Unfortunately, such difficulties tend to lead to the same outcome, and it's one being repeated up and down the country, from the youngest ages through to adult amateur football.

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“I’ve had to fold a few age groups – the 2012s, 2009s, 2006s, 2004s, 2003s and 2002s," Love admitted. "Numbers are dwindling because of the cost, especially when they start playing 11-a-side because we have to put the fees up to £40-a-month to cover the parks and referee.  That's kids hanging about the street now that would be at training. I used to take the U16s in to train on a Friday night to make sure they weren't sitting in a bus shelter with a bottle of Buckfast. You get them in early, teach discipline and give them a structure. We get them at five years old and when they grow up, they've taken all that on board, and they turn out decent young boys and girls.

"But some people are struggling to afford it. When the kids leave school and start work, the parents might say ‘you need to pay for your football now’, a lot of them don’t want to pay it. What makes me laugh is we go to meetings with the SYFA; they’re on about tackling obesity in children, telling clubs we need to get kids out and active, away from devices. We’re doing all that voluntarily and yet it costs us £37,000-a-year.“How much is obesity costing the NHS? We’re trying to help get the kids active but have to pay for the privilege of doing it.”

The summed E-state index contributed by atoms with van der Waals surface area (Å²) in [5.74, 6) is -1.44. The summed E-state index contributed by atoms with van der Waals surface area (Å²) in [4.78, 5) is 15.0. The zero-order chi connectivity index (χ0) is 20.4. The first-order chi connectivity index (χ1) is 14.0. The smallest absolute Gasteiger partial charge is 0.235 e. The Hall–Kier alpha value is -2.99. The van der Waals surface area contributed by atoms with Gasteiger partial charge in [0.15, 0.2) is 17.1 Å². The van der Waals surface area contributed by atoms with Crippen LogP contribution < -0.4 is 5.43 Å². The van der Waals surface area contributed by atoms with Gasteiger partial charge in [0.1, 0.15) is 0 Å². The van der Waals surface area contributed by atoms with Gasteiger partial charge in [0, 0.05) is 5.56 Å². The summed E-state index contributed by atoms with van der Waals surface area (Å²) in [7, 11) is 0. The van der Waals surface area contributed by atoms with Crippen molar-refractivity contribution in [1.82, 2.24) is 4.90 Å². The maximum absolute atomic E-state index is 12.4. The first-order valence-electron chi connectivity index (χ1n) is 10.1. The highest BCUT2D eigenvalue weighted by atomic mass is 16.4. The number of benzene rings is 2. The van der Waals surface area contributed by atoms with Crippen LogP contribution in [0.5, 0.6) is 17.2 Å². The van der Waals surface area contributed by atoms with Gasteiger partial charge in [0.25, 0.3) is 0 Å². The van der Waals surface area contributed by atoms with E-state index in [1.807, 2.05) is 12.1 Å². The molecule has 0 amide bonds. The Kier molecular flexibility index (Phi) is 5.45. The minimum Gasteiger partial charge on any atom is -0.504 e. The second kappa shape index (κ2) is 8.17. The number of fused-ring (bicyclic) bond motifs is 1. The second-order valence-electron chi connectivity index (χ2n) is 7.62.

It's no exaggeration to suggest that as grassroots teams cease to exist, talent could be lost to the game forever. If it weren’t for Drumsagard providing his first steps in the game, 19-year-old Cole McKinnon may not have scored on his senior Rangers debut last season. There are, no doubt, thousands of clubs with similar success stories, and Love ponders where such prospects might end up if families continue to be priced out of participation.